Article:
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The new Polish government initiated judicial reform

The new Polish government initiated judicial reform

The government of Polish Prime Minister Donald Tusk (pro-European and centrist) has introduced a bill intervening in the body that selects and appoints judges: the first step for the new government to restore the independence of the judiciary, and to undo the counter-productive reforms undertaken by the previous government.

Introducing the proposal, Justice Minister Adam Bodnar explained that this law and the law that will follow it are intended to reverse the effects of the reform carried out by the nationalist (far-right and Eurosceptic) PiS government in 2017, which, among other things, moved Parliament to enjoy With the power to appoint more than half of the twenty-five officials of the National Council of the Judiciary, the body that selects and appoints judges and proposes their career advancement: until then other judges had elected them.
The 2017 reform was followed by several reforms that effectively allowed Law and Justice to take control of the Polish judiciary and courts: above all, the creation of an internal disciplinary committee within the Constitutional Court whose aim was to punish judges deemed overly politicized.

Many considered these reforms incompatible with the separation of powers on which democracies are based, and they became the main cause of the institutional clash with the European Union. The Polish government, led by the Law and Justice Party, promised to change it, but it never fulfilled its promise.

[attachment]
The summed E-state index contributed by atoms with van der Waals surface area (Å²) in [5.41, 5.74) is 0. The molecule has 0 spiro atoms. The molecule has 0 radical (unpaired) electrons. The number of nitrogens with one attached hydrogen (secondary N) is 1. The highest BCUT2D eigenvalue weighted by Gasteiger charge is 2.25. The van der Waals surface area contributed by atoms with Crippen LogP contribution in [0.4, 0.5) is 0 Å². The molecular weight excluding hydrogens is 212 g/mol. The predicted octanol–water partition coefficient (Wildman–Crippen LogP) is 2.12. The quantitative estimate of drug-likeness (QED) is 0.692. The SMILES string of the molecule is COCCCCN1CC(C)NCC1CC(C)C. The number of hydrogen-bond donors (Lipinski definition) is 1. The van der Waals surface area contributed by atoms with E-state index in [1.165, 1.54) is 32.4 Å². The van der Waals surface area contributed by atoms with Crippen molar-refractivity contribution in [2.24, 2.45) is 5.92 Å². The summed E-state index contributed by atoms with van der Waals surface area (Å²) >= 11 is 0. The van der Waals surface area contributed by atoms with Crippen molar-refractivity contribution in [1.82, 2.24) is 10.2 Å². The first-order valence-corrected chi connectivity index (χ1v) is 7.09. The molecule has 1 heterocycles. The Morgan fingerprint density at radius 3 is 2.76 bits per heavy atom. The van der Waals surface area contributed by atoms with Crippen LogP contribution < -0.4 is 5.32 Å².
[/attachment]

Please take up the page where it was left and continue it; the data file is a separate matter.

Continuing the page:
This impasse, which also concerned several other Law and Justice decisions, essentially led to an interruption in the provision of European funds to Poland: it did not receive funds from the Next Generation EU, also known as the Recovery Fund, i.e. the large financing scheme granted by the EU. The European Union to member states to contain the economic crisis caused by the epidemic, nor the so-called cohesion funds, that is, funds from the multi-year EU budget that are distributed mainly to the poorest countries. Poland is the main beneficiary of cohesion funds and one of the main funds of the Recovery Fund, and its suspension was creating huge economic and political problems for the PiS government.

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With the new government, things are bound to change: Tusk has in fact promised to intervene in the reforms of his predecessors and return the Polish judicial system to a form closer to that followed by other EU countries. While presenting the reform, Bodnar stressed that it is an “essential” project and that “we will restore the rule of law step by step.” However, he explained that it will not be a simple process: although the new law will likely pass through Parliament, many details of the measure will have to be negotiated with President Andrzej Duda, whose signature is necessary for final approval. However, Duda has been at the center of a very intense political conflict with the Tusk government for several months and is trying in every way to obstruct the new political course, even going so far as to use his powers in a questionable way.